Cavalry in Period
Before the 10th century, mounted cavalry were unusual on the battlefield, as the stirrup had not been invented, and mounted combat less effective. Pitched battles would largely have been fought by infantry who may have ridden to the field, then dismounted on fought on foot. After the stirrup gained widespread use, however, cavalry became dominant on the battlefield.
In the latter part of the medieval period, most noble warriors would have fought as cavalry whenever possible. The word cavalry shares the same root as chivalry, and implies a better social standing than a common foot soldier.
Cavalrymen were expensive, difficult to train, and hard to supply. They were also the primary form of full-time medieval soldier, as anyone who could afford a the accoutrements of the cavalry also had the time and income to train in their use.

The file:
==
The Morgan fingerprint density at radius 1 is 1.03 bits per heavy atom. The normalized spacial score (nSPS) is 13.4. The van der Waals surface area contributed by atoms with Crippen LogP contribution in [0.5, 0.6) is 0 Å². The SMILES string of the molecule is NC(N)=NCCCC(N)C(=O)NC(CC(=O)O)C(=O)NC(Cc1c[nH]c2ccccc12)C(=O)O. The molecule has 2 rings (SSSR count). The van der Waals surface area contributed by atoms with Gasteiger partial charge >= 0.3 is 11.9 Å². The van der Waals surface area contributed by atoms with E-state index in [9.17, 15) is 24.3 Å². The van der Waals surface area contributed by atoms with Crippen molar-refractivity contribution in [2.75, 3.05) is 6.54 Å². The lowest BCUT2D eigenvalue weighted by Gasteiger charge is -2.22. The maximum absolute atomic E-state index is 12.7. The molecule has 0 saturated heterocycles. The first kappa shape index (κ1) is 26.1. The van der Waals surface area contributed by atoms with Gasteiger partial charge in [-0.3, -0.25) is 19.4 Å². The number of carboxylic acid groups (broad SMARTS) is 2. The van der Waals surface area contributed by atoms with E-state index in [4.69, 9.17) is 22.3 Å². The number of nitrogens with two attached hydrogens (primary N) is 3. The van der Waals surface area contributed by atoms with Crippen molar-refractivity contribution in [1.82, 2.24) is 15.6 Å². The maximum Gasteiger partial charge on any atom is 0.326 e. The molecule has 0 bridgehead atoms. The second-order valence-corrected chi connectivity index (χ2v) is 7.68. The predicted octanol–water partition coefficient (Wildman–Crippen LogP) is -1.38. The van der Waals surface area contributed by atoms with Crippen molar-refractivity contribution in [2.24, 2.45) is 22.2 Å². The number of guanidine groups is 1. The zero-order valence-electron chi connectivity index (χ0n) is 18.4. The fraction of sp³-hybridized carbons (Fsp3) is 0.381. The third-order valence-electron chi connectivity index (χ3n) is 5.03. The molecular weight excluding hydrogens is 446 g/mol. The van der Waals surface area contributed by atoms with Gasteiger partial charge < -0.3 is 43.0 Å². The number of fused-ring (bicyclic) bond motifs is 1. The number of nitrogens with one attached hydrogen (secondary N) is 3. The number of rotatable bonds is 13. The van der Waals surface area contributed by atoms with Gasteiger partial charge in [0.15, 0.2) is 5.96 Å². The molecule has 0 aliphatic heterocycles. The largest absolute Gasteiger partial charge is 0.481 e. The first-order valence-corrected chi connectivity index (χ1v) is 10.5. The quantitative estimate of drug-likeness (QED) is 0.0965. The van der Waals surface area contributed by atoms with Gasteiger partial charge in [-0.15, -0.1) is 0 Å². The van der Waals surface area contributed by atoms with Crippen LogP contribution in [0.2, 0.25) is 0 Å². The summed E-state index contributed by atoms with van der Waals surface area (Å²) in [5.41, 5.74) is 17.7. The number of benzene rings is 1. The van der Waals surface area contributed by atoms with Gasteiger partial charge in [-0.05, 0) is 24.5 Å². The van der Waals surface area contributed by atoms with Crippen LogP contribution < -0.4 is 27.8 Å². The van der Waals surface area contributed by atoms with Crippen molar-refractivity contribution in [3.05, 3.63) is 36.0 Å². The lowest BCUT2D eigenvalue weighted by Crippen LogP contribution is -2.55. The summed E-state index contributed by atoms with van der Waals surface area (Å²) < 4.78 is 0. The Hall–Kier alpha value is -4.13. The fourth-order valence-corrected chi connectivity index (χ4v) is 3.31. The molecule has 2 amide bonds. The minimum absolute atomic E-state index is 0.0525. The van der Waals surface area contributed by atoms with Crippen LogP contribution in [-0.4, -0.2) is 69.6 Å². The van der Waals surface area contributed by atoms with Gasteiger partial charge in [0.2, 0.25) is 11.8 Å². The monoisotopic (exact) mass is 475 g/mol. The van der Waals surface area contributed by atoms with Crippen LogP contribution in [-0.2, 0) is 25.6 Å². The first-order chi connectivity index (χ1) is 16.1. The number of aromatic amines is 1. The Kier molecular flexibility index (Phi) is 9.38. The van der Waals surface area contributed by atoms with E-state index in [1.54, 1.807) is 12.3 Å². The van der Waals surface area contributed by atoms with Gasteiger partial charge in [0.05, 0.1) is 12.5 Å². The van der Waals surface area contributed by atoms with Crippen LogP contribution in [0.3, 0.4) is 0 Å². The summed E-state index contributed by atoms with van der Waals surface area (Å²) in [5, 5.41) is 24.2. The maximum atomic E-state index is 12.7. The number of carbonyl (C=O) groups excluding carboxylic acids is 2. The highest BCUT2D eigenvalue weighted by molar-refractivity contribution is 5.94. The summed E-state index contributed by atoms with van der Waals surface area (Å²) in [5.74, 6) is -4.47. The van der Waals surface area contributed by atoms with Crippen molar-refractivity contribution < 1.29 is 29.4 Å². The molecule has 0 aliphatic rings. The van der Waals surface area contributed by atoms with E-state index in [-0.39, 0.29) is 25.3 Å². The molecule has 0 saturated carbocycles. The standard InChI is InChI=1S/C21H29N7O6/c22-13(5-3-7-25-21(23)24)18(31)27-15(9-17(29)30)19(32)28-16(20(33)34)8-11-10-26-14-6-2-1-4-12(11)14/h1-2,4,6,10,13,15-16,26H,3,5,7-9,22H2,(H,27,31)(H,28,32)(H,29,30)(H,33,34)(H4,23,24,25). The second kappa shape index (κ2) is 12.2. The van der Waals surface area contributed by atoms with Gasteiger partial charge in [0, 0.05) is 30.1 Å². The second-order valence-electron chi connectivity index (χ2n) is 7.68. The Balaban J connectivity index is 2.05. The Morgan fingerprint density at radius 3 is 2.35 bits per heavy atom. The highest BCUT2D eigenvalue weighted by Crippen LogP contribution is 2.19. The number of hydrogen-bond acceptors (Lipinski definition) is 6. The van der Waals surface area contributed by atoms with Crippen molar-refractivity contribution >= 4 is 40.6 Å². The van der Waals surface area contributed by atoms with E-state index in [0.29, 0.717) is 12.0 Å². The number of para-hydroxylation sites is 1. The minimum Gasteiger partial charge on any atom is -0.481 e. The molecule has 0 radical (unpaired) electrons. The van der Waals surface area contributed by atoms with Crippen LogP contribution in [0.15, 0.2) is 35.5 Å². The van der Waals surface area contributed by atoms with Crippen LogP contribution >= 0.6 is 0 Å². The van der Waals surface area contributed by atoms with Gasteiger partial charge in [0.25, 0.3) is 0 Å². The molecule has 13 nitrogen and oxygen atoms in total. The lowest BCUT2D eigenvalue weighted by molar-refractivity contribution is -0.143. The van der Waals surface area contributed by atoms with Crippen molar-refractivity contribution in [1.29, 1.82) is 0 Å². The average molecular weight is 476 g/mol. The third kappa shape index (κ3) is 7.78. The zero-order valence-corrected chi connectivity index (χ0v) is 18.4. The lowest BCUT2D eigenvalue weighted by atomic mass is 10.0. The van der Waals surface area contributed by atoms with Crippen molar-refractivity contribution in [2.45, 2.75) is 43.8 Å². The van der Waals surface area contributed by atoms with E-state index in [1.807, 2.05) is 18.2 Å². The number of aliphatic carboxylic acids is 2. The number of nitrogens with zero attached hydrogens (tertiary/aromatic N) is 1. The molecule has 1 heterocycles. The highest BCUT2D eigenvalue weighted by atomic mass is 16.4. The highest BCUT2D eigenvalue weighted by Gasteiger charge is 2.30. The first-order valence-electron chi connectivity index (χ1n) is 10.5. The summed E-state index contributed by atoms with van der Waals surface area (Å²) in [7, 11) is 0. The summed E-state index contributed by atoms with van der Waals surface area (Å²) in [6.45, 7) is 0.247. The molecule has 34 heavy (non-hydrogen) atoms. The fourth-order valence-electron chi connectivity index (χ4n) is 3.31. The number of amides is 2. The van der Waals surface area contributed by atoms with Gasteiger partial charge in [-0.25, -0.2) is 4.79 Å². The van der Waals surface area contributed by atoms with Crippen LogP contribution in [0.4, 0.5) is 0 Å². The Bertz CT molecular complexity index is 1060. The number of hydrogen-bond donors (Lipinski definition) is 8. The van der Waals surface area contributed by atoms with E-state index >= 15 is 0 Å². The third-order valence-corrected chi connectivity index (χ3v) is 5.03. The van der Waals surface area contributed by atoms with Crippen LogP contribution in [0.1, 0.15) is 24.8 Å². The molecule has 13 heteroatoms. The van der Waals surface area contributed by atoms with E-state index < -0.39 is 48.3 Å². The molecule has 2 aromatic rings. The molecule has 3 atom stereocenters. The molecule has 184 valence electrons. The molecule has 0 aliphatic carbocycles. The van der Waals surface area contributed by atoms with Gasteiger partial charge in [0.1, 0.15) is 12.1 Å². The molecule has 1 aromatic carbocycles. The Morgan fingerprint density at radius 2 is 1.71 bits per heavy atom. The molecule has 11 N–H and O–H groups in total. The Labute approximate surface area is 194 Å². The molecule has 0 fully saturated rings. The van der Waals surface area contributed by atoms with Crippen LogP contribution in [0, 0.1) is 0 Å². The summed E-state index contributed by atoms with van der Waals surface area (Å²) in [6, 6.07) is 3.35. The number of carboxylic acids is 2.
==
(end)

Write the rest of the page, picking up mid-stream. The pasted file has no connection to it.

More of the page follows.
A warrior who owned his own horse, armour and weapons and possessed the skill to use them was a very rich man, and could support himself for life. Knighthood in period was less about nobility and chivalry than about possessing the skills to fight from horseback.
Cavalry in the SCA
The serious risk to life and limb involved in learning medieval mounted combat means that mounted combat in the SCA is forbidden. While some SCA events do have horses present, only rarely will they be used to demonstrate even the least dangerous skills involved in being a cavalryman (such as tilting for rings) and never used during combat.